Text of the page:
Tomorrow night, the Board of Selectmen’s meeting will include a joint session with the Advisory Committee. The topic will be the option of adding a local meal tax.
The option to round up the tax on eatery’s checks to 7%, with the additional 0.75% going to the Town is something that has been nixed in the past. This time, the option is being revisited at the request of the Advisory Committee. Advisory Chair Kathy Cook’s memo reminded that every surrounding town except for Hopkinton has been charging the tax.
Advisory anticipates the tax would bring in an additional $120K per year while only adding 38¢ to a family’s $50 restaurant bill.
As for the impact to restaurants, Cook wrote:
Advisory believes that the benefits of adding the local tax far outweigh any con. The only downside to adopting the local meals tax is that local businesses will have to re-program their software to add the new tax. The tax is a pass-thru so is paid by the customer just like the customers currently pay the state meals tax. We do not believe that an additional .75% added on to a meal check will cost our local businesses any revenue.
Back in 2009, when selectmen considered adding the tax, Owen O’Leary’s owner lobbied against it, worrying it would hurt the restaurant’s bottom line. Selectmen again rejected it in 2011 while supporting a hospitality tax (that passed at Town Meeting). It came up in discussion in 2014, but wasn’t pursued, though there were plenty of opinions about it on the blog. Most commenters were against additional taxes in principal.
If the Board and Advisory agree to move forward on a tax, it would still need to be approved by Town Meeting this spring. If it passed, it would go into effect on July 1st.
You can read Cook’s full memo here.
Just a few more facts to give a little more context. . .
- Southborough currently has only five traditional restaurants with wait staff. But the tax also covers takeout and counter service eateries, adding at least 13 more establishments. (Plus it looks like there may be a few food services in office buildings.)
- While some have advocated that not having the tax could be a selling point versus other towns, it’s worth noting that your bill doesn’t break it out as an extra line. That means, most customers likely don’t notice which bills do/don’t have the extra tax. (If you’re paying at a coffee chain using a phone app, you’re even less likely to notice.)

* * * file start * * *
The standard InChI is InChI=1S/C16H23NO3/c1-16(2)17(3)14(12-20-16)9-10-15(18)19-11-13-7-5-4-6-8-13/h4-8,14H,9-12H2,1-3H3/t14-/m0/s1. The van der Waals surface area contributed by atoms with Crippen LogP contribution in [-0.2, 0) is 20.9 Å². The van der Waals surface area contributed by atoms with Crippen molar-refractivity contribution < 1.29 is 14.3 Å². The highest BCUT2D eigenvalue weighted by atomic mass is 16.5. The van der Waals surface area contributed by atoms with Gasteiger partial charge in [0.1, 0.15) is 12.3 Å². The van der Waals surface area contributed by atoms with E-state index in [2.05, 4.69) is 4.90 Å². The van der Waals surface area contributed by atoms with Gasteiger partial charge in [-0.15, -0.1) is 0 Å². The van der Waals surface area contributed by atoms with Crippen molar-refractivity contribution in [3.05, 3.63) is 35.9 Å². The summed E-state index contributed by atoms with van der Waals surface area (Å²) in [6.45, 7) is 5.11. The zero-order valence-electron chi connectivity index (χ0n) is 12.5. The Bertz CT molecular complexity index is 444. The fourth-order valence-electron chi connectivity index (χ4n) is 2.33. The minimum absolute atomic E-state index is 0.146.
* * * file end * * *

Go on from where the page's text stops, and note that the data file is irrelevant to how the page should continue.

- Advisory’s memo mentions that there is a state bill that could double the local tax to 1.5%. (Obviously, that would mean more revenue, but also a bigger impact on consumers.)
- It may surprise some to know that adding the pass through meal tax is something that the Economic Development Committee had also been looking into meal taxes earlier this year. Their January 4th discussion focused on having at least half of the tax dedicated to EDC. Later that month, the group agreed that a lot of homework would need to be done on opinions. The item was tabled for future discussion.
- Advisory unanimously voted in favor of recommending a meal tax in July. At that time, they didn’t identify any specific uses of the funds.
Let’s see if we can get the restaurants to move out of town! We’ve managed to vacate almost all of 225 Turnpike Road and 254 Turnpike Road has been vacant for I don’t know how long.
The restaurant at the corner of Parkerville and route 9 has been vacant for years and is currently used as an overflow parking lot for Prime Volvo. Hopefully, they’re staying for a while…
The EDC is focused on downtown and we cannot retain businesses on a main corridor?
How about raising revenue by bringing businesses to town? Adding a tax to meals just adds to a resident’s existing tax burden. Time to get residential property taxes under control by adding commercial interests to the rolls.
What’s easier to do: raise taxes or cut expenses?
Has Advisory Board ever asked the school committee why our per student expense is significantly higher than surrounding towns? What would be the total tax savings be if Southborough student expense equaled Hopkinton? Has the number of schools been investigated? Do we have too many classrooms for the student population?
Yes, it is easier to raise taxes.
Another tax increase posing as a rounding error. I guess just another tax and spend proposal
Might be a good way to funnel a steady stream of money every year towards the support of our growing OPEB obligations. The projected value of these Other Post Employment Benefits is already in the millions of dollars and eventually, these bills will all come due.
The last time I recall selectmen discussing the option it was during a discussion of how to fund OPEB.